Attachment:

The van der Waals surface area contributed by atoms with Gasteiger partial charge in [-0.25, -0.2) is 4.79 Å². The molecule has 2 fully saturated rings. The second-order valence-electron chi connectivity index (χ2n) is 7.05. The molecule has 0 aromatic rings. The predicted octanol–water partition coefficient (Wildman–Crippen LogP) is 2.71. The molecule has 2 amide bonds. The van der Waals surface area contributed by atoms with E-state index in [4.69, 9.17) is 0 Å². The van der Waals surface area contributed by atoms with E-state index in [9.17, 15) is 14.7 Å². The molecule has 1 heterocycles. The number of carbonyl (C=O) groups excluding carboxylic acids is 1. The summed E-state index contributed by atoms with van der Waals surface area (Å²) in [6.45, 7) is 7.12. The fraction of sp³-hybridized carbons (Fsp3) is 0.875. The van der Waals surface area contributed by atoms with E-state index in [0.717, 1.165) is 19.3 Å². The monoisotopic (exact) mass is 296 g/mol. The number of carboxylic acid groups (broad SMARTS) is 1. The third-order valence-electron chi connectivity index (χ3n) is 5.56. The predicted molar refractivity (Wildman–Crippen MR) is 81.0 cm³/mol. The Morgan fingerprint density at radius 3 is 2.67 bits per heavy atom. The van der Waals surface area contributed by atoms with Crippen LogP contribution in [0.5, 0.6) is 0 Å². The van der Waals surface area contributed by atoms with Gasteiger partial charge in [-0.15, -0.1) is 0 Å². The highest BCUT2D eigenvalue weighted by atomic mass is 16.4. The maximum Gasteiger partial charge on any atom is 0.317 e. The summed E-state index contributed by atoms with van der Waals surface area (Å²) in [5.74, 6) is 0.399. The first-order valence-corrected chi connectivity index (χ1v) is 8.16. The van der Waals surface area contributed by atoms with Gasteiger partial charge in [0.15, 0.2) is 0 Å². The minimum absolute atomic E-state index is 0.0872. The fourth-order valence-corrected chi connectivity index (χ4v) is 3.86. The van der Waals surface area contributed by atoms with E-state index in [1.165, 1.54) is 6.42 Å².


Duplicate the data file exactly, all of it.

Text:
The van der Waals surface area contributed by atoms with Gasteiger partial charge in [-0.25, -0.2) is 4.79 Å². The molecule has 2 fully saturated rings. The second-order valence-electron chi connectivity index (χ2n) is 7.05. The molecule has 0 aromatic rings. The predicted octanol–water partition coefficient (Wildman–Crippen LogP) is 2.71. The molecule has 2 amide bonds. The van der Waals surface area contributed by atoms with E-state index in [4.69, 9.17) is 0 Å². The van der Waals surface area contributed by atoms with E-state index in [9.17, 15) is 14.7 Å². The molecule has 1 heterocycles. The number of carbonyl (C=O) groups excluding carboxylic acids is 1. The summed E-state index contributed by atoms with van der Waals surface area (Å²) in [6.45, 7) is 7.12. The fraction of sp³-hybridized carbons (Fsp3) is 0.875. The van der Waals surface area contributed by atoms with E-state index in [0.717, 1.165) is 19.3 Å². The monoisotopic (exact) mass is 296 g/mol. The number of carboxylic acid groups (broad SMARTS) is 1. The third-order valence-electron chi connectivity index (χ3n) is 5.56. The predicted molar refractivity (Wildman–Crippen MR) is 81.0 cm³/mol. The Morgan fingerprint density at radius 3 is 2.67 bits per heavy atom. The van der Waals surface area contributed by atoms with Crippen LogP contribution in [0.5, 0.6) is 0 Å². The van der Waals surface area contributed by atoms with Gasteiger partial charge in [-0.15, -0.1) is 0 Å². The highest BCUT2D eigenvalue weighted by atomic mass is 16.4. The maximum Gasteiger partial charge on any atom is 0.317 e. The summed E-state index contributed by atoms with van der Waals surface area (Å²) in [5.74, 6) is 0.399. The first-order valence-corrected chi connectivity index (χ1v) is 8.16. The van der Waals surface area contributed by atoms with Gasteiger partial charge in [0.15, 0.2) is 0 Å². The minimum absolute atomic E-state index is 0.0872. The fourth-order valence-corrected chi connectivity index (χ4v) is 3.86. The van der Waals surface area contributed by atoms with E-state index in [1.165, 1.54) is 6.42 Å².